Project Manager Turns Lay-off into Sweet Career
LBN Community Series
With more than 4,000 square feet of sweet treats, Doc Sweets’ Candy Company LLC is a delight.
David Sklena, 51, of Shelby Township, opened the shop 10 years ago.
“I worked in project management for a number of years and wanted to open my own store. Candy really fit in to what I really liked,” said Sklena. “I was working in project management for Program Planning Professionals, setting up different lines, organization and budgets. I wanted control of my life back.”
OWNER, DOC SWEETS CANDY COMPANY
It turns out that getting laid off in 2007 was just what he needed to start his second career as a candy man.
He spent a full year researching industries and candy was the perfect fit.
“Candy isn’t recession resistant,” he said. “We opened Nov. 10, 2008. Right in the middle of the recession. But all the people telling me this is not going to work motivated me.”
He chose the name using his initials: DS. He landed on “Doc,” and the rest just came together. A by-product is his new nickname, Doc.
“I didn’t plan on it being called that, but it’s OK,” he said.
Sklena said 10 years have flown by, and since opening in Clawson, the store has expanded and racked up a wall full of awards and recognition ranging from HOUR Detroit to Local 4 News.
Doc Sweets’ is laid out categorically. Sour candy such as Toxic Waste and Sour Patch Kids. All 72 flavors of Jelly Belly Jelly Beans are cozied up together and on the opposite wall, M&Ms in every color line the walls. The variety of candy in between in mind boggling: candy cigarettes (now called candy sticks), candy buttons, chocolates, gummies, seasonal goodies and more.
“Customer requests drive stock. We try carrying everything,” said Sklena. “When we first started I never guessed we’d have 4,000 square feet of candy. If they make it, we want to carry it.”
The store also stocks a variety of novelty candy as well.
“I’ve probably tried 95 percent of the things in the store. Even the bugs. They’re pretty popular with kids. Adults like the crickets to mess with people—crickets melt in your mouth. They’re actually good for you: low in fat, high in protein,” said Sklena. “But black licorice candy with salt is one of the only candies I’ve ever spit out.”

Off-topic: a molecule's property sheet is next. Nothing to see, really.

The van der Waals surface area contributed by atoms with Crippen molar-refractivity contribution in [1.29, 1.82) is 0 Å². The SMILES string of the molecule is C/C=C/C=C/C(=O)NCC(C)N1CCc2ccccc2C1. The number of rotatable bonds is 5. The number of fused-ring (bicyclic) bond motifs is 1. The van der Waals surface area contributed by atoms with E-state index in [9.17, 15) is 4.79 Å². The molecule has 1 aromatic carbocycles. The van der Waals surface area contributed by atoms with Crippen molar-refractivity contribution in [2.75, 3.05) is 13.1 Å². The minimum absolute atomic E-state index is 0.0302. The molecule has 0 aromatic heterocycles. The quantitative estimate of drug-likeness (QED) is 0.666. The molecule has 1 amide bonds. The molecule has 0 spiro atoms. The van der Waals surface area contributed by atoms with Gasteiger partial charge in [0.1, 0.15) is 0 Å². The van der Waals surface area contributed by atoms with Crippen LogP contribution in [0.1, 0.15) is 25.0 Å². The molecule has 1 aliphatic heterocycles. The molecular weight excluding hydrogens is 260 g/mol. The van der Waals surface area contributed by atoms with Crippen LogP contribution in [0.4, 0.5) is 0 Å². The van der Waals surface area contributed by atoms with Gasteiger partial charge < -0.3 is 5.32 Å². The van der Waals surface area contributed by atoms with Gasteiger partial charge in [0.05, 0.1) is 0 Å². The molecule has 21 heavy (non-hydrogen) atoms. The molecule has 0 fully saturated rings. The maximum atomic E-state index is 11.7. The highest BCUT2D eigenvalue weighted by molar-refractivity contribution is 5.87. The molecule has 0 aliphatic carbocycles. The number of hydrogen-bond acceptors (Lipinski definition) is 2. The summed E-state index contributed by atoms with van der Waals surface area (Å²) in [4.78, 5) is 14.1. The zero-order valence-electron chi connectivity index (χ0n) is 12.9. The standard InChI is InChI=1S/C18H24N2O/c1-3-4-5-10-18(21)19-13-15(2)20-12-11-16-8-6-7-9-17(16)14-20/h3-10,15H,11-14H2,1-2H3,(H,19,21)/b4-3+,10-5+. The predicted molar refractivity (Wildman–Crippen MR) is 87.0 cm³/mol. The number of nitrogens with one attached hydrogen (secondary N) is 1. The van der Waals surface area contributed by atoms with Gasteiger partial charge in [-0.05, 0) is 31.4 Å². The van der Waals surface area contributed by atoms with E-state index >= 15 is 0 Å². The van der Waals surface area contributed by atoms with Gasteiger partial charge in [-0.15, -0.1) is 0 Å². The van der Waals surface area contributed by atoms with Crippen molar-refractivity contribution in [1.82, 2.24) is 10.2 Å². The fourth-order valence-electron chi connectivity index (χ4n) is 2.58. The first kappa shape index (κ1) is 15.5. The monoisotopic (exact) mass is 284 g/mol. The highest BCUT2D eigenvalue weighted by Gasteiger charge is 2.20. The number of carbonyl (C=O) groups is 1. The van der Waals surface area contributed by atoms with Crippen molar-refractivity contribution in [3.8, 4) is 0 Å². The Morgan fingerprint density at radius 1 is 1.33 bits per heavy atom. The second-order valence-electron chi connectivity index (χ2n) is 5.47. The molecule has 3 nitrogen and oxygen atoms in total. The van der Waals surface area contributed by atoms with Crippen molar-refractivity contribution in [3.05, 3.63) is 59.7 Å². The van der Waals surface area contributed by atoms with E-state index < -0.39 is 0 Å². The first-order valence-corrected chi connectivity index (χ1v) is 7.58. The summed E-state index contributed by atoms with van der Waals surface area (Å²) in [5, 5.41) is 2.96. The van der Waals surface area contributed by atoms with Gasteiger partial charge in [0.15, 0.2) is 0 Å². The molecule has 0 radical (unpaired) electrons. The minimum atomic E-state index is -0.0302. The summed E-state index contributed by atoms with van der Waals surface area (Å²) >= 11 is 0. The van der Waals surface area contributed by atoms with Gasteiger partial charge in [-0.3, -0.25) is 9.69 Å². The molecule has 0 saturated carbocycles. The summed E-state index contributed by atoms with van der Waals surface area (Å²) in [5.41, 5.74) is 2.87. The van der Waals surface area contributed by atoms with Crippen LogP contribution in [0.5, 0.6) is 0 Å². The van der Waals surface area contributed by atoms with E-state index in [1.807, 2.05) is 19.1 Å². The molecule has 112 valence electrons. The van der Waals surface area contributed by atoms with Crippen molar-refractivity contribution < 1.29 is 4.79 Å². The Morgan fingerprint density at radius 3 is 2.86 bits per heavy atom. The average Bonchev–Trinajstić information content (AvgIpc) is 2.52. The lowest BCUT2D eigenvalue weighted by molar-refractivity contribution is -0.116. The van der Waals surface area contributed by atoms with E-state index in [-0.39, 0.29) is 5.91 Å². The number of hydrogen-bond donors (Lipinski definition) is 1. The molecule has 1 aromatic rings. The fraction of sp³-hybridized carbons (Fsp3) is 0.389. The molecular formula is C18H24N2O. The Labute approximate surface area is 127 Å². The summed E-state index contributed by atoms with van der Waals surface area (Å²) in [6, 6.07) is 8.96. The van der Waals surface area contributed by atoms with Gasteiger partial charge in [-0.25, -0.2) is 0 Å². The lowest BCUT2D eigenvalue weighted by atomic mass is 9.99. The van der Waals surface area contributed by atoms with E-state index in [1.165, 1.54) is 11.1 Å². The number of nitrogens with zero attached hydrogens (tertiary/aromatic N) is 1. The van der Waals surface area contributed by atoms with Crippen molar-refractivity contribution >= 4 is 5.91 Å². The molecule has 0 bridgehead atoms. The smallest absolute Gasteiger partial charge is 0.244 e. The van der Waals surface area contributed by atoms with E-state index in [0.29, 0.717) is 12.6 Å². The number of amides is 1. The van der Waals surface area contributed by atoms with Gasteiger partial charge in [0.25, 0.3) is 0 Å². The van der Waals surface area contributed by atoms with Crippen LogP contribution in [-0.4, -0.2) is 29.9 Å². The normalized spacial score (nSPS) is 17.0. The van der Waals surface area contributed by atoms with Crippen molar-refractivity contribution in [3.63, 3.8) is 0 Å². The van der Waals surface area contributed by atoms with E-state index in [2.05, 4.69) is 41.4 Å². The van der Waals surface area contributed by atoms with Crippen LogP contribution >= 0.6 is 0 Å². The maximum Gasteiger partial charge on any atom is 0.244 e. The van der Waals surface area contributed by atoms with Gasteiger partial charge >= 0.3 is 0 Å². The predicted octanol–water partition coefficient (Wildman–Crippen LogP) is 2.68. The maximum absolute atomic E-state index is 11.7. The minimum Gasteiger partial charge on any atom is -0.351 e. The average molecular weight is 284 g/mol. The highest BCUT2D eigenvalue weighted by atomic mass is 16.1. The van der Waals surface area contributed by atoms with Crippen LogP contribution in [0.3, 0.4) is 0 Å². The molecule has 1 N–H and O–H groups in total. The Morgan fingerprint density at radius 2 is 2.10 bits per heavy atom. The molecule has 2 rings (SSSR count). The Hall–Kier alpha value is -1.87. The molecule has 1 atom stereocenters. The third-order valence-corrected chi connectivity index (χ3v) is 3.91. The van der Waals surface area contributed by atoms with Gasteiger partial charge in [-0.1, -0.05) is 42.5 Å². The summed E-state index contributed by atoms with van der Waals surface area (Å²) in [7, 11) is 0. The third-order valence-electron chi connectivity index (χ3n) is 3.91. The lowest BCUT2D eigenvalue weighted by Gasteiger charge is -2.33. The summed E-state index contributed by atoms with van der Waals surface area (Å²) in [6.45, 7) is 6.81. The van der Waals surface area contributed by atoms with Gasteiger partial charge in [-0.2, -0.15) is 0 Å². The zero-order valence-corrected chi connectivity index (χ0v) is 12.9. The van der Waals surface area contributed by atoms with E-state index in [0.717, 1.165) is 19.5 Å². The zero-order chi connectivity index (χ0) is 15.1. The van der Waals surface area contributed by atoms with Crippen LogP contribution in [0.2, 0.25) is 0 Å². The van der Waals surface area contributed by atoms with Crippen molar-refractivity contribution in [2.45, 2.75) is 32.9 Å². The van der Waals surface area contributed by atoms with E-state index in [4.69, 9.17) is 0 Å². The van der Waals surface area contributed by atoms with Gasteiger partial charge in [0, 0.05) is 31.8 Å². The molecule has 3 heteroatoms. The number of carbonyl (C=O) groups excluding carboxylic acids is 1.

As a sponsor of the Michigan Pez Convention, Doc Sweets’ Candy Company also carries the latest Pez dispenser designs.
“We have a lot of Pez collectors who call us when the new ones come out. It’s a huge market. I thought wholesale was going to be our big thing, but no, it’s been retail,” said Sklena.
Even if you’re in the market for a little something more, Doc Sweets’ can help. The store has more than 600 bulk items available, so weddings and special events are easily manageable.
“We do a lot of parties, weddings, birthday parties,” said Sklena. “People have a party and candy bars are hugely popular. It’s been really popular over the past five to six years. People really seem to enjoy it. And a lot of them want to do it in their wedding colors or if they have a theme, so if you need aqua blue candy, we have options. If you need 25 cent boxes of candy, 1,000 pounds of candy, this is going to be the only place you can come to do that.”
“It’s the place to go to for that one candy you have to have…It’s so easy to pop in for one thing, but it’s not easy to leave with just one thing.”
Marie Fleischer, 64, of Clawson, stops in Docs Sweets’ around once a month.
For Fleischer, her relationship with candy began 10 years ago when she decided to quit smoking. There was a candy store near the bakery where she worked, so she’d stop in and buy strawberry licorice pinwheels. In the beginning, she figures she’d spend $60 per week on licorice.
Now that she’s retired, and the nicotine addiction has subsided, she finds herself in Docs when she’s out running errands.
“It’s the place to go to for that one candy you have to have,” Fleischer said. “It’s so easy to pop in for one thing, but it’s not easy to leave with just one thing.”
She counts on the team at Doc Sweets’ for their expertise. Recently, she was in the shop asking about a particular mint. She wanted to know which one melted in your mouth faster.
“A clerk at CVS wouldn’t know that,” she said.
Sklena is proud of the team he’s put together at the store, and one day, hopes to share the experience with his 2-year-old son, Romeo.
“One thing I’m really looking forward to is that he can come to work with me and really building this up as a family business,” he said. “But even after 10 years, I’m still buying bags of candy to take home. It’s still a treat to me as well.”